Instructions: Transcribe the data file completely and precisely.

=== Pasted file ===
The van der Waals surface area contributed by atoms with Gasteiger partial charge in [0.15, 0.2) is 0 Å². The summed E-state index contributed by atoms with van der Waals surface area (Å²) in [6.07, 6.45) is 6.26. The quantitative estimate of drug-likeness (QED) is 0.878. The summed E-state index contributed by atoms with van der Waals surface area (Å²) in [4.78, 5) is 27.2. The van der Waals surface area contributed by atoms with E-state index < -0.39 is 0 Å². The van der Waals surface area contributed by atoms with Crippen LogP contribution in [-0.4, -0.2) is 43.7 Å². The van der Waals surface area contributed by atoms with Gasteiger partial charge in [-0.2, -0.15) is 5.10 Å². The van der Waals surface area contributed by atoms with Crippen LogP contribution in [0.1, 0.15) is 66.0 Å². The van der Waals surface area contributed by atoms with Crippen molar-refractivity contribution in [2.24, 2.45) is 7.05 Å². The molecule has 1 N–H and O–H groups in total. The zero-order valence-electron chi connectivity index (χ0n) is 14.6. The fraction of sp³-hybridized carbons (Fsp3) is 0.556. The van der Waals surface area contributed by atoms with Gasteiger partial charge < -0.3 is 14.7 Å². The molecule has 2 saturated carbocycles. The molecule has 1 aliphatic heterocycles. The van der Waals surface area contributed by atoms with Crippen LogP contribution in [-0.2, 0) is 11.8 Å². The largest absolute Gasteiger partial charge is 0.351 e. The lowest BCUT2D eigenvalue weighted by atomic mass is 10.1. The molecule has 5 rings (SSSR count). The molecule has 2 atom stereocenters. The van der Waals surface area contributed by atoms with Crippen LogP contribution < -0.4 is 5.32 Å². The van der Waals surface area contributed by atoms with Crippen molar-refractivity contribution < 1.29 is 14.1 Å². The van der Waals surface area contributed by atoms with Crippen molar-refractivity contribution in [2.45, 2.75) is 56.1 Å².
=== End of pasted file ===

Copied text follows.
The van der Waals surface area contributed by atoms with Gasteiger partial charge in [0.15, 0.2) is 0 Å². The summed E-state index contributed by atoms with van der Waals surface area (Å²) in [6.07, 6.45) is 6.26. The quantitative estimate of drug-likeness (QED) is 0.878. The summed E-state index contributed by atoms with van der Waals surface area (Å²) in [4.78, 5) is 27.2. The van der Waals surface area contributed by atoms with E-state index < -0.39 is 0 Å². The van der Waals surface area contributed by atoms with Crippen LogP contribution in [-0.4, -0.2) is 43.7 Å². The van der Waals surface area contributed by atoms with Gasteiger partial charge in [-0.2, -0.15) is 5.10 Å². The van der Waals surface area contributed by atoms with Crippen LogP contribution in [0.1, 0.15) is 66.0 Å². The van der Waals surface area contributed by atoms with Crippen molar-refractivity contribution in [2.24, 2.45) is 7.05 Å². The molecule has 1 N–H and O–H groups in total. The zero-order valence-electron chi connectivity index (χ0n) is 14.6. The fraction of sp³-hybridized carbons (Fsp3) is 0.556. The van der Waals surface area contributed by atoms with Gasteiger partial charge < -0.3 is 14.7 Å². The molecule has 2 saturated carbocycles. The molecule has 1 aliphatic heterocycles. The van der Waals surface area contributed by atoms with Crippen LogP contribution in [-0.2, 0) is 11.8 Å². The largest absolute Gasteiger partial charge is 0.351 e. The lowest BCUT2D eigenvalue weighted by atomic mass is 10.1. The molecule has 5 rings (SSSR count). The molecule has 2 atom stereocenters. The van der Waals surface area contributed by atoms with Crippen LogP contribution < -0.4 is 5.32 Å². The van der Waals surface area contributed by atoms with Crippen molar-refractivity contribution < 1.29 is 14.1 Å². The van der Waals surface area contributed by atoms with Crippen molar-refractivity contribution in [2.45, 2.75) is 56.1 Å².